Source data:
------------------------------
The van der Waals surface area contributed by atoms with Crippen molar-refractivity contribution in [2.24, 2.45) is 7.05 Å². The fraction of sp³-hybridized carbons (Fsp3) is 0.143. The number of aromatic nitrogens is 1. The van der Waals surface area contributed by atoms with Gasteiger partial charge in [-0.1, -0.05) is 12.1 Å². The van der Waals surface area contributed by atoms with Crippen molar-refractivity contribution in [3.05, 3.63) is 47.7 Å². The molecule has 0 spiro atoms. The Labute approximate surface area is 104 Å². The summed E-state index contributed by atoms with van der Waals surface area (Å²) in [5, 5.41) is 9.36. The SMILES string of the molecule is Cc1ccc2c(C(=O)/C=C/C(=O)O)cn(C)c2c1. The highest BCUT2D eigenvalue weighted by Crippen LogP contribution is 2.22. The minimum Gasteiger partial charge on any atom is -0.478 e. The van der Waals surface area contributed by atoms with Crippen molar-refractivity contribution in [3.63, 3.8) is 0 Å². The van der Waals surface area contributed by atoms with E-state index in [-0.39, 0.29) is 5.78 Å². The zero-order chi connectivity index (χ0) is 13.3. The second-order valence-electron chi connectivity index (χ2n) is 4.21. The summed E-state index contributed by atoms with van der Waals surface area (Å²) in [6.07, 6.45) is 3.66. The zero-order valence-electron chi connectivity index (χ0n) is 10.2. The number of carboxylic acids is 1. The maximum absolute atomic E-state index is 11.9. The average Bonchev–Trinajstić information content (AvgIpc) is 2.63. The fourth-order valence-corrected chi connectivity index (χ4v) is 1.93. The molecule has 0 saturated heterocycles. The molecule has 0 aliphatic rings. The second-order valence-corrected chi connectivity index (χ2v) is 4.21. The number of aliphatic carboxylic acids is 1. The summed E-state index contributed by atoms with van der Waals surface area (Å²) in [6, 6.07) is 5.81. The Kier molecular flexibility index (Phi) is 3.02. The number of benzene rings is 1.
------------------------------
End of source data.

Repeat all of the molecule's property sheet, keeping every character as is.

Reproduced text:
The van der Waals surface area contributed by atoms with Crippen molar-refractivity contribution in [2.24, 2.45) is 7.05 Å². The fraction of sp³-hybridized carbons (Fsp3) is 0.143. The number of aromatic nitrogens is 1. The van der Waals surface area contributed by atoms with Gasteiger partial charge in [-0.1, -0.05) is 12.1 Å². The van der Waals surface area contributed by atoms with Crippen molar-refractivity contribution in [3.05, 3.63) is 47.7 Å². The molecule has 0 spiro atoms. The Labute approximate surface area is 104 Å². The summed E-state index contributed by atoms with van der Waals surface area (Å²) in [5, 5.41) is 9.36. The SMILES string of the molecule is Cc1ccc2c(C(=O)/C=C/C(=O)O)cn(C)c2c1. The highest BCUT2D eigenvalue weighted by Crippen LogP contribution is 2.22. The minimum Gasteiger partial charge on any atom is -0.478 e. The van der Waals surface area contributed by atoms with Crippen molar-refractivity contribution in [3.63, 3.8) is 0 Å². The van der Waals surface area contributed by atoms with E-state index in [-0.39, 0.29) is 5.78 Å². The zero-order chi connectivity index (χ0) is 13.3. The second-order valence-electron chi connectivity index (χ2n) is 4.21. The summed E-state index contributed by atoms with van der Waals surface area (Å²) in [6.07, 6.45) is 3.66. The zero-order valence-electron chi connectivity index (χ0n) is 10.2. The number of carboxylic acids is 1. The maximum absolute atomic E-state index is 11.9. The average Bonchev–Trinajstić information content (AvgIpc) is 2.63. The fourth-order valence-corrected chi connectivity index (χ4v) is 1.93. The molecule has 0 saturated heterocycles. The molecule has 0 aliphatic rings. The second-order valence-corrected chi connectivity index (χ2v) is 4.21. The number of aliphatic carboxylic acids is 1. The summed E-state index contributed by atoms with van der Waals surface area (Å²) in [6, 6.07) is 5.81. The Kier molecular flexibility index (Phi) is 3.02. The number of benzene rings is 1.